Low energy (lethargy) in dogs
Is your dog sleeping more than usual? Less energetic and less enthusiastic about going for a walk? Slowing down?
If your dog has less energy than normal, we call it lethargy. Lethargy with no obvious cause usually indicates a problem – this can range from something very minor to something much more serious. A full list of all the causes would be very long; this article covers the most common.
Contact your vet if your dog appears ‘under the weather’ or they seem lethargic for no apparent reason.
What is lethargy?
Lethargy means low energy - sleeping more than usual, playing less, being tired and listless. Your dog may even be reluctant to get out of bed, to eat or to greet you.
Sometimes it can be tricky to tell whether your dog is lethargic due to illness, due to age or perhaps just tired after an energetic week. Symptoms often vary and sometimes come and go.
Causes of lethargy
There are very many possible causes of lethargy in dogs, examples include:
Any bacterial or viral infection that causes a fever (high temperature) is likely to make your dog feel very unwell and low on energy.
If your dog is overweight, they will have less energy and find it more difficult to move around. Your vet practice will be happy to help you get them on a weight loss plan and help them to become active again.
Anything that causes pain or discomfort such as arthritis is likely to make your dog feel under the weather and lethargic.
Kidney and Liver Disease
Diseases such as kidney and liver disease can cause sickness and make your dog feel low in energy.
Diseases that cause anaemia (low numbers of red blood cells) are likely to make your dog feel very tired after walks and much less active.
Untreated diabetes can cause extreme lethargy. This is because your dog is unable to use sugar in the bloodstream for energy. Other diseases like an underactive thyroid cause lethargy.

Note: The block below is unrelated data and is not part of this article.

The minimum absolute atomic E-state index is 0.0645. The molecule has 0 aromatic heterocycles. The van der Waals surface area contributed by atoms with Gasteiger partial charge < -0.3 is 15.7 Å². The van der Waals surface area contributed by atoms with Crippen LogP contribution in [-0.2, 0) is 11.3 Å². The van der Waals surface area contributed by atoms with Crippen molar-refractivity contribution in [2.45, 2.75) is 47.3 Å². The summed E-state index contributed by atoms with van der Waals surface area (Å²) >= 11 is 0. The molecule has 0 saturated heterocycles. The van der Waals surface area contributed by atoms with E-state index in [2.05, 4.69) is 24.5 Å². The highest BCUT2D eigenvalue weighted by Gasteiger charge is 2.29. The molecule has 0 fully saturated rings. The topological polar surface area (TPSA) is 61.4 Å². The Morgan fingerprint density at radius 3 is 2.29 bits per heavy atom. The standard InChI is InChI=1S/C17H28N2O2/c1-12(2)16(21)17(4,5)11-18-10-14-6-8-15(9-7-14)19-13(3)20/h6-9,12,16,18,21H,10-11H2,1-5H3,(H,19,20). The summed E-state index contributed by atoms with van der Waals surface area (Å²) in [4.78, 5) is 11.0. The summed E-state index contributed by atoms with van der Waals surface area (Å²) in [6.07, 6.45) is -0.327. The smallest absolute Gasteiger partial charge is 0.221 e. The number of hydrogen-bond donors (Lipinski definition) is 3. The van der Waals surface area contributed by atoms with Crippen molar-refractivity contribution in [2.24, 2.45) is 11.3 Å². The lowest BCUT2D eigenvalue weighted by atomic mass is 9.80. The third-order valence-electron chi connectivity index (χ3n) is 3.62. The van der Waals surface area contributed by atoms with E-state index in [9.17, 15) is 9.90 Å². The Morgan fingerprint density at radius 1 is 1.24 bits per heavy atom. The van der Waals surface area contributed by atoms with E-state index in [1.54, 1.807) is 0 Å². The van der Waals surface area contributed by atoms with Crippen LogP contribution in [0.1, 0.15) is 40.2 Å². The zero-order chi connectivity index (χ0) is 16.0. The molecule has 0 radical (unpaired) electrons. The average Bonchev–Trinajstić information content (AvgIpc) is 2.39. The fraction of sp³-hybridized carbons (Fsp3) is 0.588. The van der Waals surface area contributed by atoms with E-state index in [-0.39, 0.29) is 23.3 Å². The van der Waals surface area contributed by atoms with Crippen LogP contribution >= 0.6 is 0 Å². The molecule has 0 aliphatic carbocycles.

Heart and lung disease
Heart and lung disease can make it difficult for dogs to exercise.
Some prescribed medicines might make a dog feel lethargic. Speak to your vet if you notice any side effects after giving a prescribed medicine.
Some human medicines can be toxic to pets and many of them will make a dog lethargic if they are eaten accidentally. It’s very important to seek immediate veterinary treatment if your dog has eaten any medication that hasn’t been prescribed for them.
Dogs often eat things they shouldn’t – such as rat poisons. Some human foods such as onions or chocolate can cause stomach upsets and lethargy.
When to contact your vet
If your dog seems low on energy and not quite themselves, get in touch with your vet. Low energy can be caused by many different conditions ranging from very minor problems to more serious – it’s always better to be safe than sorry.
You know your dog best. If you are concerned it’s always best to contact your vet.
Consider insuring your dog as soon as you get them, before any signs of illness start. This will ensure you have all the support you need to care for them.
Published: December 2018
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Written by vets and vet nurses. This advice is for UK pets only.
Illustrations by Samantha Elmhurst